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There’s nothing more beautiful than providing a home for an animal that sorely needs it. It’s no surprise, then, that pet adoption is the favored-by-many method of acquiring a new furry member of the family. Not only do you acquire a lifetime companion whom you can spoil with gifts like dog art prints and delicious treats, but you’re also giving an animal a second chance at life.
Although you may be eager to bring home the dog of your dreams, it’s important not to adopt it on a brash whim. Rather, you must carefully plan for the pet adoption process because it’s not as simple as you may believe. In fact, there are many factors to consider, including the type of dog you want to adopt, the center from where you want to adopt, as well as the minute yet incredibly important details, including adoption fees and the items you need to prepare before bringing home your new pet.
Prep 1: Finding the Right Shelter
Although you may be tempted to visit the shelter nearest your abode, it would be prudent to do some research on the adoption centers you want to visit. There are certain details you may want to know about the establishment. For example, you may want to know the adoption center’s mission statement, the type of organization it is — a non-profit, a no-kill shelter — and the reputation it has maintained throughout the years. After all, you want to make sure you choose a reputable place.
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In this stage, Google is your best friend. Simply type the keywords “dog adoption center,” and you will receive a string of locations within your area. You can visit each of these locations’ websites to read more about the shelter and to browse through its list of dogs available for adoption. Many of the entries about the dogs contain pertinent information that will affect your decision, including the dogs’ breeds, age, and personality.
If you’re not satisfied with your internet research, you can also ask your local community (friends, neighbors, veterinarian, or family) for recommendations.
Once you’ve found the shelter from where you want to adopt, pay it a visit to see the quality of care it provides. Make sure to take note of the shelter’s cleanliness and the physical state of the animals. You want to make sure the shelter you choose is reputable.
When you’re there, don’t forget to meet the dog you’re interested in adopting and ask relevant questions, for example, whether or not the dog is spayed or neutered, where it came from, and whether it has received its vaccinations.
Prep 2: Calculating the Overall Cost
The shelter to visit and the dog to adopt are not the only details you need to consider when becoming a pet parent. You must also consider the costs. When you shop for adoption centers, make sure you know how much you need to pay in pet adoption fees. Depending on where you choose to adopt, the fees can cost as much as $200. However, there are certain shelters that allow you to adopt for free. Again, do your research.
If you’re wondering why adoption fees can cost so much, here’s the answer, courtesy of Petfinder, which breaks down adoption fees:
- Veterinary wellness visit and exam: $50-100
- Spaying or neutering: $150-300
- Distemper vaccination: $20-30×2
- Rabies vaccination: $15-25
- Heartworm test: $15-35
- Flea/tick treatment: $50-200
- Microchip: $50
- Deworming: $20-50
- Collar and an identification tag: $5-10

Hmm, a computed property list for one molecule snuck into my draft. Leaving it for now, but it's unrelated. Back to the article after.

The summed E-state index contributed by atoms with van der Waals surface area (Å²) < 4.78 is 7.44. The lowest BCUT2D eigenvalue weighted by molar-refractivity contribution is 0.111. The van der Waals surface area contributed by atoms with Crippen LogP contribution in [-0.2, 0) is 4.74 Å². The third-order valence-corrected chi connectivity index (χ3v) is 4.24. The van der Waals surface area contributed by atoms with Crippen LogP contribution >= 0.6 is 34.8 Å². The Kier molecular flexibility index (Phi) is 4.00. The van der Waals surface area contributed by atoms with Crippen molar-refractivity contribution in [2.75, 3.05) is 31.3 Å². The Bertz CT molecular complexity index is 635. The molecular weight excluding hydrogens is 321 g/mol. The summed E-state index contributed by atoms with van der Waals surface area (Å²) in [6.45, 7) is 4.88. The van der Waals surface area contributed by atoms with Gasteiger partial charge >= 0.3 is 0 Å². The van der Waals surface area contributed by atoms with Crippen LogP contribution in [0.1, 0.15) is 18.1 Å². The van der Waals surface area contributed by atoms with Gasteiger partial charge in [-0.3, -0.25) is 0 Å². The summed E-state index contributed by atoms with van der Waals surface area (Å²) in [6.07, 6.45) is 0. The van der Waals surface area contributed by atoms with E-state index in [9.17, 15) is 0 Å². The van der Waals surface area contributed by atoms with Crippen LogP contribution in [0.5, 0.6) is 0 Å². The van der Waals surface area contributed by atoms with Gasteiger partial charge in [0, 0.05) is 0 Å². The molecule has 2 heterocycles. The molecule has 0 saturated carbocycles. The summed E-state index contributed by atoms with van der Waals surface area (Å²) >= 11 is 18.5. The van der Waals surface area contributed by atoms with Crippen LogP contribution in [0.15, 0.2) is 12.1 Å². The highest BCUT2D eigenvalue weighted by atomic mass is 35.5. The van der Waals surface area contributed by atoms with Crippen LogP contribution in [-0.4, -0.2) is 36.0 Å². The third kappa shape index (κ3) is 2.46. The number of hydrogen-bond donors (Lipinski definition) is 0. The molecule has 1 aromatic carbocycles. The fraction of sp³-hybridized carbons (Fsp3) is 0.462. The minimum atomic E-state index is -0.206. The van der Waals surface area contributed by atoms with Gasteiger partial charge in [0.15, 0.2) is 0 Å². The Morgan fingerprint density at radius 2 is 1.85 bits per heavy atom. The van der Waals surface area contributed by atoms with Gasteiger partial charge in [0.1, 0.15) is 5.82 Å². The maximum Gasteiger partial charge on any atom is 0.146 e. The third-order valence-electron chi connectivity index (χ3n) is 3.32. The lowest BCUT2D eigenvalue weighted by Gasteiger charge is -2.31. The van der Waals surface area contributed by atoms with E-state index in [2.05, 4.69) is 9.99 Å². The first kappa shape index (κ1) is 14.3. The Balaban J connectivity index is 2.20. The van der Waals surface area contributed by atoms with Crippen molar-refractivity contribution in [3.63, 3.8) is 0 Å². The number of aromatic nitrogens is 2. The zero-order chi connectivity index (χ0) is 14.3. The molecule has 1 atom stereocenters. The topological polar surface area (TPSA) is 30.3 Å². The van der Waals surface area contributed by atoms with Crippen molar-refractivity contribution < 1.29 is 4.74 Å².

The grand total of the above example is between $425 to $880, although, Petfinder notes, most shelters cover some of the costs.
Getting your dog the right veterinary care is an important preliminary step in adoption. You want to make sure the dog is well and healthy before entering your home.
Prep 3: Fulfilling Adoption Requirements
In addition to fees, you may also need to obtain proof that you are the rightful owner of the newly adopted pet. In fact, you may need to obtain the following pieces of evidence, says Pawsperous Pets.
- Picture ID with your current address
- Proof of lease or home ownership
- Documentation for any other pets you currently own
- A list of references
- Photos of enclosures ( e.g., a fenced yard for a dog) if applicable
In some instances, certain adoption centers may require you to bring home the dog you want to get before finalizing the adoption to make sure the animal is coming to a fit home. Shelters do this so certain dogs, for example rescues from abusive owners, are comfortable in their new homes with their new families.
Prep 4: Purchasing Necessities
Before you bring your new family member home, you must first purchase supplies that your dog will need. Here are the essentials you can’t miss:
- Food and water bowls
- Dog food
- ID tag with your contact information
- Dog bed
- Custom Dog Shirts
- Nail clippers
- Canine toothbrush and toothpaste
- Brush (for long-haired dogs)
- Soil pads (for potty-trained dogs)
- Poop bags
The Responsibilities of a Pet Parent
When we were children begging our parents for a puppy, we were firmly told that owning a pet comes with a lot of responsibilities—and they were right. Having a pet is like having a child: you need to pay for its food, shelter, toys, and insurance. You need to give it the attention and mental stimulation it needs. You need to train it, to discipline it, to clean up after its mess.
Before you think about pet adoption, you must first consider whether you are ready to become a pet parent. You must consider whether you can afford it, whether you can dedicate enough time to it, and whether you are willing to make certain sacrifices to meet its needs. Remember, it will be harder to travel, harder to find apartments, harder to stay out late during the weekends, with a dog in tow.
But also remember that the lifelong companionship, the bond, and the memories you will create together will be worth it all.